There are those who view tonight’s Kansas University-Oakland men’s basketball game as a huge mismatch.
“People who have never heard of Oakland probably think the score will be 99-40. I read somewhere one of the Kansas fans thought it’d be 2,001-30 or something. Hopefully we’ll be a little better than that,” said 26th-year Oakland University coach Greg Kampe.
The unnamed fan — it goes without saying — has no ties to KU coach Bill Self, who realizes the 7 p.m. contest versus the Rochester, Mich., school is far from a turkey.
“They return five starters from a team that lost to North Dakota State in a one-possession game in the championship game of their (Summit League) tournament.
“We know the problems North Dakota State gave us with (Ben) Woodside. That cat went for 37 against us. Sherron (Collins) is still having nightmares about that,” Self said.
Woodside — who scored 37 points in N.D. State’s 84-74 first-round NCAA Tournament loss to KU last March in Minneapolis — may not even have been the best guard in the Summit League in 2008-09.
The Dakota standout had a worthy adversary in 5-foot-11 Oakland senior point guard Johnathon Jones, who needs eight assists to become the Summit League’s all-time assists leader.
The league’s preseason player of the year has dished seven or more assists in 17 of the Golden Grizzlies’ last 22 games. He’s averaged 13.8 points and 6.0 assists per game this season — in victories over Rochester College (97-63) and Tennessee Tech (77-56) and losses to Wisconsin (58-42) and Eastern Michigan (81-77).
“Our point guard led the nation in assists (last year). We thought he was as good as Woodside if not better. He’s from Oakland so naturally we think he’s better,” Kampe said. “He runs the show and is a distributor.”
And he’s not the only talented Oakland upperclassman.
Keith Benson, a 6-11 junior, and Derick Nelson, a 6-5 senior, average 16.3 and 14.8 ppg, respectively, as well as 10.3 and 7.3 boards. Benson is projected as a first-round pick in the next June’s NBA Draft by nbadraft.net.
Both players joined Jones as first-team preseason all-Summit League selections.
“I’ve done this a long time. I’ve had some good teams over the years. This is the most talented team I’ve had,” Kampe said.
It’s a team that has the Jayhawks’ attention, particularly after KU’s ultra-competitive game against N.D. State in the NCAAs.
“This is one of the games you look forward to. They have a lot of guys coming back from a team that won 23 games (against 13 losses),” KU junior Cole Aldrich said. “A good challenge is a lot of fun.”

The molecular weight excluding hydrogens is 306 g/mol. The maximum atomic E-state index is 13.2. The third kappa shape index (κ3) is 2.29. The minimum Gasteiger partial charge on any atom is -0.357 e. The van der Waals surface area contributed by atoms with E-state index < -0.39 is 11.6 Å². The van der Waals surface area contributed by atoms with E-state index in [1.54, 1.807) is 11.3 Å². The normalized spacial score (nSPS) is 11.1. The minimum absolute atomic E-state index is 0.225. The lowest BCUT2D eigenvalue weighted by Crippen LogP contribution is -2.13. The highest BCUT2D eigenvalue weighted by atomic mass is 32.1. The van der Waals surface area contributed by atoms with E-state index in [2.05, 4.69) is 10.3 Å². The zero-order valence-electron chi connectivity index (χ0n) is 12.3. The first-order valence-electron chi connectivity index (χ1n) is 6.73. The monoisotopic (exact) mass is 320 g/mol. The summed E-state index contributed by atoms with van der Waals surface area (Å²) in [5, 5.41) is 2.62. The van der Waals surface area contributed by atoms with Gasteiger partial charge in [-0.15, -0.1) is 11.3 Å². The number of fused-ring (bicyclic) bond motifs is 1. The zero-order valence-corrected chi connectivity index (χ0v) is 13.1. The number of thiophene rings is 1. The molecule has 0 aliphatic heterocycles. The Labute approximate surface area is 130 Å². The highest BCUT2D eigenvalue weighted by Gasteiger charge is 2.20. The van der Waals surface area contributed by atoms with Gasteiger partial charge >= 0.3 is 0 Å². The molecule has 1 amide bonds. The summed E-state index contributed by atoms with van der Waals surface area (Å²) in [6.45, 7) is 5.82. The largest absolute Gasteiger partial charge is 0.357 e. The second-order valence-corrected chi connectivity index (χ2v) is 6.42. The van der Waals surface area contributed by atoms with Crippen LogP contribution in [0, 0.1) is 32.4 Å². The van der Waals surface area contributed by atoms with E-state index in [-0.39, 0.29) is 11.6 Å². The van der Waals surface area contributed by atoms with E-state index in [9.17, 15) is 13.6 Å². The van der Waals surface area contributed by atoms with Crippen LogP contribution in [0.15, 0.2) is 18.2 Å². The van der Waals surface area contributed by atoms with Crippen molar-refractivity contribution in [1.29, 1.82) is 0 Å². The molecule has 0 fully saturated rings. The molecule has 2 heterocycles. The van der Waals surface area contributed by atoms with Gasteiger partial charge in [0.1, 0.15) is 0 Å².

Kampe said he doesn’t think he’ll mention the N.D. State game to his squad tonight.
“There’s pressure (in NCAAs). There’s no pressure on Kansas (tonight),” Kampe said. “It’s not a neutral site. There are three or four things we think we have to do to be competitive in the game. If we accomplish those we will be competitive. If not it could be a long night,” he added, not listing those three or four things.
Tonight’s game is the third for KU in the Hall of Fame Showcase. The Jayhawks previously beat Memphis, 57-55, on Nov. 17 in St. Louis and Central Arkansas, 94-44, last Friday in Allen Fieldhouse.
“It’s really not a tournament. It’s a way to get Memphis and Kansas home games and get Oakland a lot of money and a home game,” Kampe cracked. Oakland will receive $75,000 guaranteed money for visiting tonight.
The Grizzlies, who are 1-0 in the event, will play host to Central Arkansas on Saturday and travel to Memphis next Wednesday.
“We played last night (Tennessee Tech) at a place we would never have gone to and get Central Arkansas to come to our place,” Kampe said, as well as “make some money playing Kansas and Memphis.”
The Grizzlies, who travel to No. 2 Michigan State on Dec. 10 and also play at Oregon (Dec. 19) and Syracuse (Dec. 22), should be well tested before the start of league play. The Grizzlies will have to win the Summit League tournament to qualify for the NCAAs.
“We’re a one-bid league,” said Kampe, whose team received 34 of 35 first-place votes in the league’s preseason poll.
“We have a schedule that could get us an at-large bid, but to do so we’ve got to win three of those games (vs. KU, Memphis, Oregon, Syracuse, Michigan State).”
Needless to say, that’ll be difficult but not impossible for the team projected to be a No. 14 seed in the NCAAs by ESPN.com.
“This senior class has a sense of urgency,” Kampe said of a class that also lost on the final possession in the league tournament to Oral Roberts two seasons ago.
“These guys all thought they should be in the tournament. It’s a talented team. We’ve started off the season struggling shooting for some reason. The Wisconsin game ... If we make any shots at all, we have a chance to win the game,” he noted of a 27.3 percent shooting night, including three of 19 from three-point range.
“We couldn’t make a shot. We held Wisconsin to 58 points. Wisconsin is not the most athletic team in the world. We had open looks and couldn’t make them.”
This game at Allen has been one the Grizzlies have been looking forward to for a long time.
“We’ve always wanted to come here to play and are excited about the opportunity,” Kampe said. “I told the team it is one of the most historic places to play with some of the biggest names from (James) Naismith to Phog Allen, all the great coaches and players. We’ve talked about that.”
KU will meet Tennessee Tech at 7 p.m. Friday, in another Showcase game.